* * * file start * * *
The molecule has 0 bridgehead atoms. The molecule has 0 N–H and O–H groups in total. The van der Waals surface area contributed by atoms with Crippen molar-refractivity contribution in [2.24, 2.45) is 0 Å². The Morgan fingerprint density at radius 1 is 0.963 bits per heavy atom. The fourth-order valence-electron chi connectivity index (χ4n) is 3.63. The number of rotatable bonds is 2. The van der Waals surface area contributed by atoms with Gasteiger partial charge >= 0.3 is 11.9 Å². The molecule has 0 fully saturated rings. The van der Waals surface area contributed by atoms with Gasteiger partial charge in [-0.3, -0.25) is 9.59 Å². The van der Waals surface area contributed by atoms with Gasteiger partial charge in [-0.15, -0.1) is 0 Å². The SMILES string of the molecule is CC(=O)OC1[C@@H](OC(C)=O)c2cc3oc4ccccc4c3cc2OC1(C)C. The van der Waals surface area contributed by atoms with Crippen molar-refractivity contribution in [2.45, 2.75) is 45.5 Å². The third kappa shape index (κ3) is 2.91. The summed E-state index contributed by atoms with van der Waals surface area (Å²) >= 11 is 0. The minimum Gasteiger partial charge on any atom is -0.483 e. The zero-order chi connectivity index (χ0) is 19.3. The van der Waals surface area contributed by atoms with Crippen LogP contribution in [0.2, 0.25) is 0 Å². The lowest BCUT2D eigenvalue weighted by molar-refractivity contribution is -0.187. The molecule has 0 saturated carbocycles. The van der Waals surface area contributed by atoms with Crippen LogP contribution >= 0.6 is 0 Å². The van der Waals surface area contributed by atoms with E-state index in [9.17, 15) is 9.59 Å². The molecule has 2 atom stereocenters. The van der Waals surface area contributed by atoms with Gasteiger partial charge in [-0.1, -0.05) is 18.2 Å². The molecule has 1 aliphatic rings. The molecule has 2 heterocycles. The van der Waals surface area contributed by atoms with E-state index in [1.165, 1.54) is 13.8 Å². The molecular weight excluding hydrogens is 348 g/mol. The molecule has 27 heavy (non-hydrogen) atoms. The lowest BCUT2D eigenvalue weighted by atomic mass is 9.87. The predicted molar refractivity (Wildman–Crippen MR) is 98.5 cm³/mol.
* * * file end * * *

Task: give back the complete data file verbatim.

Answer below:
The molecule has 0 bridgehead atoms. The molecule has 0 N–H and O–H groups in total. The van der Waals surface area contributed by atoms with Crippen molar-refractivity contribution in [2.24, 2.45) is 0 Å². The Morgan fingerprint density at radius 1 is 0.963 bits per heavy atom. The fourth-order valence-electron chi connectivity index (χ4n) is 3.63. The number of rotatable bonds is 2. The van der Waals surface area contributed by atoms with Gasteiger partial charge >= 0.3 is 11.9 Å². The molecule has 0 fully saturated rings. The van der Waals surface area contributed by atoms with Gasteiger partial charge in [-0.3, -0.25) is 9.59 Å². The van der Waals surface area contributed by atoms with Gasteiger partial charge in [-0.15, -0.1) is 0 Å². The SMILES string of the molecule is CC(=O)OC1[C@@H](OC(C)=O)c2cc3oc4ccccc4c3cc2OC1(C)C. The van der Waals surface area contributed by atoms with Crippen molar-refractivity contribution in [2.45, 2.75) is 45.5 Å². The third kappa shape index (κ3) is 2.91. The summed E-state index contributed by atoms with van der Waals surface area (Å²) >= 11 is 0. The minimum Gasteiger partial charge on any atom is -0.483 e. The zero-order chi connectivity index (χ0) is 19.3. The van der Waals surface area contributed by atoms with Crippen LogP contribution in [0.2, 0.25) is 0 Å². The lowest BCUT2D eigenvalue weighted by molar-refractivity contribution is -0.187. The molecule has 0 saturated carbocycles. The van der Waals surface area contributed by atoms with Crippen LogP contribution >= 0.6 is 0 Å². The van der Waals surface area contributed by atoms with E-state index in [9.17, 15) is 9.59 Å². The molecule has 2 atom stereocenters. The van der Waals surface area contributed by atoms with Gasteiger partial charge in [-0.1, -0.05) is 18.2 Å². The molecule has 1 aliphatic rings. The molecule has 2 heterocycles. The van der Waals surface area contributed by atoms with E-state index in [1.165, 1.54) is 13.8 Å². The molecular weight excluding hydrogens is 348 g/mol. The molecule has 27 heavy (non-hydrogen) atoms. The lowest BCUT2D eigenvalue weighted by atomic mass is 9.87. The predicted molar refractivity (Wildman–Crippen MR) is 98.5 cm³/mol.